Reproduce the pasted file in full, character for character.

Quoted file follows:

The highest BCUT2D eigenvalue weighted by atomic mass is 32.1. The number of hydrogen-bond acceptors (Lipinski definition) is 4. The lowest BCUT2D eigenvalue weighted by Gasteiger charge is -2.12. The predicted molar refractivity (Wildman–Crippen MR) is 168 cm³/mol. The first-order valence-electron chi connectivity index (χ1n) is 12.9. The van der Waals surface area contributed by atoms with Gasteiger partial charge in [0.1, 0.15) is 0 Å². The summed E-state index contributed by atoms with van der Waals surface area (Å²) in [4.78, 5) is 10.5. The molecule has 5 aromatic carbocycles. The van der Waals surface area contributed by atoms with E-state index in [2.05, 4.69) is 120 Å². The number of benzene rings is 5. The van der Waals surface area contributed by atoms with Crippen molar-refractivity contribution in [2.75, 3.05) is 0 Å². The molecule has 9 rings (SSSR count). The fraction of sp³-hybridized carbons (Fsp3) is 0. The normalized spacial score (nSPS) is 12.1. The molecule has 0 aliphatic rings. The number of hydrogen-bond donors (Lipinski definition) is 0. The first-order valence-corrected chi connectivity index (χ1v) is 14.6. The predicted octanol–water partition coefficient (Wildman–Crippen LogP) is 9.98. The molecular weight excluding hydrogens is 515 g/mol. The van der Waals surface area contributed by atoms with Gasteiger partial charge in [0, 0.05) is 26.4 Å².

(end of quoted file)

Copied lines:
The highest BCUT2D eigenvalue weighted by atomic mass is 32.1. The number of hydrogen-bond acceptors (Lipinski definition) is 4. The lowest BCUT2D eigenvalue weighted by Gasteiger charge is -2.12. The predicted molar refractivity (Wildman–Crippen MR) is 168 cm³/mol. The first-order valence-electron chi connectivity index (χ1n) is 12.9. The van der Waals surface area contributed by atoms with Gasteiger partial charge in [0.1, 0.15) is 0 Å². The summed E-state index contributed by atoms with van der Waals surface area (Å²) in [4.78, 5) is 10.5. The molecule has 5 aromatic carbocycles. The van der Waals surface area contributed by atoms with E-state index in [2.05, 4.69) is 120 Å². The number of benzene rings is 5. The van der Waals surface area contributed by atoms with Crippen molar-refractivity contribution in [2.75, 3.05) is 0 Å². The molecule has 9 rings (SSSR count). The fraction of sp³-hybridized carbons (Fsp3) is 0. The normalized spacial score (nSPS) is 12.1. The molecule has 0 aliphatic rings. The number of hydrogen-bond donors (Lipinski definition) is 0. The first-order valence-corrected chi connectivity index (χ1v) is 14.6. The predicted octanol–water partition coefficient (Wildman–Crippen LogP) is 9.98. The molecular weight excluding hydrogens is 515 g/mol. The van der Waals surface area contributed by atoms with Gasteiger partial charge in [0, 0.05) is 26.4 Å².